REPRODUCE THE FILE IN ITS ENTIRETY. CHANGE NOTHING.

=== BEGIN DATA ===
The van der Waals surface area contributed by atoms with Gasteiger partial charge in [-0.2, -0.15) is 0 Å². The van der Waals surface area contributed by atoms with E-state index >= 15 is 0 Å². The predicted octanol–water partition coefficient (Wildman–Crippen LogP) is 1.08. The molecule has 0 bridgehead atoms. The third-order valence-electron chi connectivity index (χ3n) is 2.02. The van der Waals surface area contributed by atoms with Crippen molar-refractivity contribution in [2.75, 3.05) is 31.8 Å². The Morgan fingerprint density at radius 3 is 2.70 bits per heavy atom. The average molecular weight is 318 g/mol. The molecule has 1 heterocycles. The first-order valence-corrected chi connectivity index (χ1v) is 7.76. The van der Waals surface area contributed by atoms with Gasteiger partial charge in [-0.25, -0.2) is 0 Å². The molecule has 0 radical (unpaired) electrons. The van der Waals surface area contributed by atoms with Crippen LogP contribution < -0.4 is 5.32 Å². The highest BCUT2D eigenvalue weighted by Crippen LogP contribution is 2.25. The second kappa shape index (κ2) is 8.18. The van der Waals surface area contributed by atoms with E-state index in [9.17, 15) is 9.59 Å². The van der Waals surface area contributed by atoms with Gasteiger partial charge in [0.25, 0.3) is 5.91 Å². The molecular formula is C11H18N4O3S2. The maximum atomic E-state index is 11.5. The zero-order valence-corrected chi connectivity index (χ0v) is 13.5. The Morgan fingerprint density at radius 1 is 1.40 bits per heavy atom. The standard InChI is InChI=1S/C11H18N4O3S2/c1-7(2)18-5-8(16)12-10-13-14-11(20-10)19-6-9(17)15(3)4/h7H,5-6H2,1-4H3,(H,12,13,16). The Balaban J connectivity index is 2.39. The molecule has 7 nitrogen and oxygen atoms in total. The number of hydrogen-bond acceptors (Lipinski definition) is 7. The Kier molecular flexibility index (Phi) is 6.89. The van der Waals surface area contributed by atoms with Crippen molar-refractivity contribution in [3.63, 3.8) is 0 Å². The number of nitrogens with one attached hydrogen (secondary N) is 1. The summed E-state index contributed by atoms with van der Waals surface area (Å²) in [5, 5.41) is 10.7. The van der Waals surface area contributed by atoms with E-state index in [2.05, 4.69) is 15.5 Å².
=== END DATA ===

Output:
The van der Waals surface area contributed by atoms with Gasteiger partial charge in [-0.2, -0.15) is 0 Å². The van der Waals surface area contributed by atoms with E-state index >= 15 is 0 Å². The predicted octanol–water partition coefficient (Wildman–Crippen LogP) is 1.08. The molecule has 0 bridgehead atoms. The third-order valence-electron chi connectivity index (χ3n) is 2.02. The van der Waals surface area contributed by atoms with Crippen molar-refractivity contribution in [2.75, 3.05) is 31.8 Å². The Morgan fingerprint density at radius 3 is 2.70 bits per heavy atom. The average molecular weight is 318 g/mol. The molecule has 1 heterocycles. The first-order valence-corrected chi connectivity index (χ1v) is 7.76. The van der Waals surface area contributed by atoms with Gasteiger partial charge in [-0.25, -0.2) is 0 Å². The molecule has 0 radical (unpaired) electrons. The van der Waals surface area contributed by atoms with Crippen LogP contribution < -0.4 is 5.32 Å². The highest BCUT2D eigenvalue weighted by Crippen LogP contribution is 2.25. The second kappa shape index (κ2) is 8.18. The van der Waals surface area contributed by atoms with E-state index in [9.17, 15) is 9.59 Å². The van der Waals surface area contributed by atoms with Gasteiger partial charge in [0.25, 0.3) is 5.91 Å². The molecular formula is C11H18N4O3S2. The maximum atomic E-state index is 11.5. The zero-order valence-corrected chi connectivity index (χ0v) is 13.5. The Morgan fingerprint density at radius 1 is 1.40 bits per heavy atom. The standard InChI is InChI=1S/C11H18N4O3S2/c1-7(2)18-5-8(16)12-10-13-14-11(20-10)19-6-9(17)15(3)4/h7H,5-6H2,1-4H3,(H,12,13,16). The Balaban J connectivity index is 2.39. The molecule has 7 nitrogen and oxygen atoms in total. The number of hydrogen-bond acceptors (Lipinski definition) is 7. The Kier molecular flexibility index (Phi) is 6.89. The van der Waals surface area contributed by atoms with Crippen molar-refractivity contribution in [3.63, 3.8) is 0 Å². The number of nitrogens with one attached hydrogen (secondary N) is 1. The summed E-state index contributed by atoms with van der Waals surface area (Å²) in [5, 5.41) is 10.7. The van der Waals surface area contributed by atoms with E-state index in [2.05, 4.69) is 15.5 Å².